If you've done an import before, you know a lot can go wrong. Big or small issues, it's rarely a perfect first try. It can go a heck of a lot smoother if you have a quick checklist to go through before you hit the ground!Plan well, and nail your import on the first try
You know the old adage - measure twice, cut once! The same goes for importing. Whether you are doing a one-off import, setting up a recurring import or performing a data migration (or anything in between), proper planning and preparation will save you loads of time and headache.Know exactly what data you are importing, and in what order
This may seem obvious, but it's imperative to the success of the import. Do you know the object (i.e. record type) labels for your database? For example, some databases import emails as emails, while others classify emails as activities or engagements, and so on. Know exactly what you're dealing with so you don't get lost and end up importing data as the wrong record type.
Do you have multiple objects (i.e. record types) you are importing? If you have more than one type of record, and need to link them together (think, contacts and their companies, or payments and the customers who made them, etc.), you need to think about the hierarchy of the data to determine what needs to be imported first.Prep the data
It's not uncommon to do a little "data cleansing" before you import data into your app. Sometimes you have a file that contains data you simply don't need to import. Or, perhaps, you have some "dirty" data in there that you don't want to clog up your new database. Make every effort you can to ensure that what you have to import is clean and tidy. That way, you're not importing a mess into your database. Check things like:
- Invalid email addresses
- Missing addresses or phone numbers
- Missing record owners
- Out of date opportunities that should be closed out
- Purging untouched or lost leads
- Missing or misspelled contact names
- Empty cells for mandatory fields
The list can go on and on, but you get the idea!Prepare your database or app for the import
Prep doesn't stop with the incoming data, it also includes prepping your database! If your database has no place to house your incoming data, your import won't get far. Ensure you have checked that your database has:
Determine the timing.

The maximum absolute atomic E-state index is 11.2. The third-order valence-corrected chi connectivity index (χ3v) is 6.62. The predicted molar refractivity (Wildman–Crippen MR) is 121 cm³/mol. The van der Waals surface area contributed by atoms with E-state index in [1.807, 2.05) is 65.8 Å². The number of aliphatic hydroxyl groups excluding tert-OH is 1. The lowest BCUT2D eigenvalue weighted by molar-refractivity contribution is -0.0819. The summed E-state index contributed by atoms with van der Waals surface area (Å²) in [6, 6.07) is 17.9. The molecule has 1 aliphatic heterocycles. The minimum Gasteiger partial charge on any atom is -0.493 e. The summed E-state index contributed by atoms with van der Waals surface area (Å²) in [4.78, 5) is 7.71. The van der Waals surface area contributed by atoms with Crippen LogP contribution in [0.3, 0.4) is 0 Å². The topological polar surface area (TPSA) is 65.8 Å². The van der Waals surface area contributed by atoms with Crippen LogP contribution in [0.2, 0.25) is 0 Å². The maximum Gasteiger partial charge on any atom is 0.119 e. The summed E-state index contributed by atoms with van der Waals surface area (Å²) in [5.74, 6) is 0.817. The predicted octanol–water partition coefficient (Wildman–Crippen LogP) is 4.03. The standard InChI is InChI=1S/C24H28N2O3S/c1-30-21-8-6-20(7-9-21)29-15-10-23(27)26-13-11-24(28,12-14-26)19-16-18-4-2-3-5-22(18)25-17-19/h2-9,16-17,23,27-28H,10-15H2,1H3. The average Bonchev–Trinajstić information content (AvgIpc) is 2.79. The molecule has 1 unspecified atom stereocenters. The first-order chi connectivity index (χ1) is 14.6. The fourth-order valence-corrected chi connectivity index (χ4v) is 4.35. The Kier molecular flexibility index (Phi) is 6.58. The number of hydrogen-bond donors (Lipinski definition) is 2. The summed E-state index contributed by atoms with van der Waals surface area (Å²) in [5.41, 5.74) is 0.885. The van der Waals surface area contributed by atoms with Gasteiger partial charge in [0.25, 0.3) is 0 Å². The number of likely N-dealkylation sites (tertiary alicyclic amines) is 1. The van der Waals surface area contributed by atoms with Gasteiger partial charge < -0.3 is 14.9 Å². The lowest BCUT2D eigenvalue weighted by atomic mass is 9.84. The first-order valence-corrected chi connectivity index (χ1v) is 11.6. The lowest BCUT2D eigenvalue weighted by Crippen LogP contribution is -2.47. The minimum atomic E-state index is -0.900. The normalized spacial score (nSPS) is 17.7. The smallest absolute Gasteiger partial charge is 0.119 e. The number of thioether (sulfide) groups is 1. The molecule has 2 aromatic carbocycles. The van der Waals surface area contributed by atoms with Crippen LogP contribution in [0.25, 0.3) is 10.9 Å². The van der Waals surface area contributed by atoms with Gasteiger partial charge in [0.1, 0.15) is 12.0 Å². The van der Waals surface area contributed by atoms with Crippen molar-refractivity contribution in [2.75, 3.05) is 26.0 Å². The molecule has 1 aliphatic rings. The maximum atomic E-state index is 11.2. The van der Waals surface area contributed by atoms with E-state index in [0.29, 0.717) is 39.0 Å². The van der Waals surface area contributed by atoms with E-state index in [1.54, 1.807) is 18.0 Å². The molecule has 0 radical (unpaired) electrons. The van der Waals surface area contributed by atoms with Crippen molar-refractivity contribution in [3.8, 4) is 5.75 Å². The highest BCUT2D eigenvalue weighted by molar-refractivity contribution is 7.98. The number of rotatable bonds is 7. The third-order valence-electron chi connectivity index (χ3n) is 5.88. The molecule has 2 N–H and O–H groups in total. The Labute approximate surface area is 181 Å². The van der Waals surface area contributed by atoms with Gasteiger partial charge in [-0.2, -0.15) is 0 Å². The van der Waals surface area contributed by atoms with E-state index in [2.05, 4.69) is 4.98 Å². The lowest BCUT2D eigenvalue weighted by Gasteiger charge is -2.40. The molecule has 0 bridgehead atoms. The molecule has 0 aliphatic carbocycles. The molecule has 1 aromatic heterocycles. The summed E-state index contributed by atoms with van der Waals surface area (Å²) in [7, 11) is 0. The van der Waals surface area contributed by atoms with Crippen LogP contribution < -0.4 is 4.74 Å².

- The fields/properties you need to accommodate your incoming data (for example, you may need to add a custom field to house new data you haven't previously stored in your database)
- The picklist options are present for the data in your file. If you are mapping a picklist (dropdown) field, make sure that the options in your file also exist in your database, otherwise you will generate errors galore...
- The format of the data in your import file matches the field types in your database (think date formats, currency, and so on)
- All of the users captured in your file (for example, if you have "owner" data included in your import, make sure those people are listed in your database)
- Disabled any potential validation rules, workflows or triggers that will impact your ability to import the data. For example, if your database is setup to send notifications to users about new contacts added, and you're importing thousands of new contacts, you may want to ensure those notifications are turned off until after the import is done.
This may depend on your database or app, as well as your import purpose. But, as a general rule of thumb, try to import data at a time when it has the least effect on other users in your system. If your database gets bogged down by large file imports, you can avoid doing this during heavy work hours. Or, if performing a data migration import, have an agreed cut-off time when you are switching systems, so no one ends up doing duplicate data entry into two systems.Back it up
If you are importing data that can have a mass-effect on your database (think, monthly transactions import or updating existing contacts en-masse) - it is always
recommended to make a backup of your database before you do the import. In case your import goes sideways, your backup will allow you a safe fallback to restore your database to pre-import status, so you don't end up with a nuclear-level disaster to contend with.Test, test, test
If you don't do a single thing on this list but one, let this be it. Always
test your import with a small batch of records before going gung-ho on the full import. A test batch of records will undoubtedly reveal most potential issues with your import file and/or your database setup, allowing you to make adjustments and perfect the setup before you hit "go".
If you're working with CSV files for your import and want to learn more about creating, using and troubleshooting with CSV - check out this toolkit
for a practical run-through of all things CSV.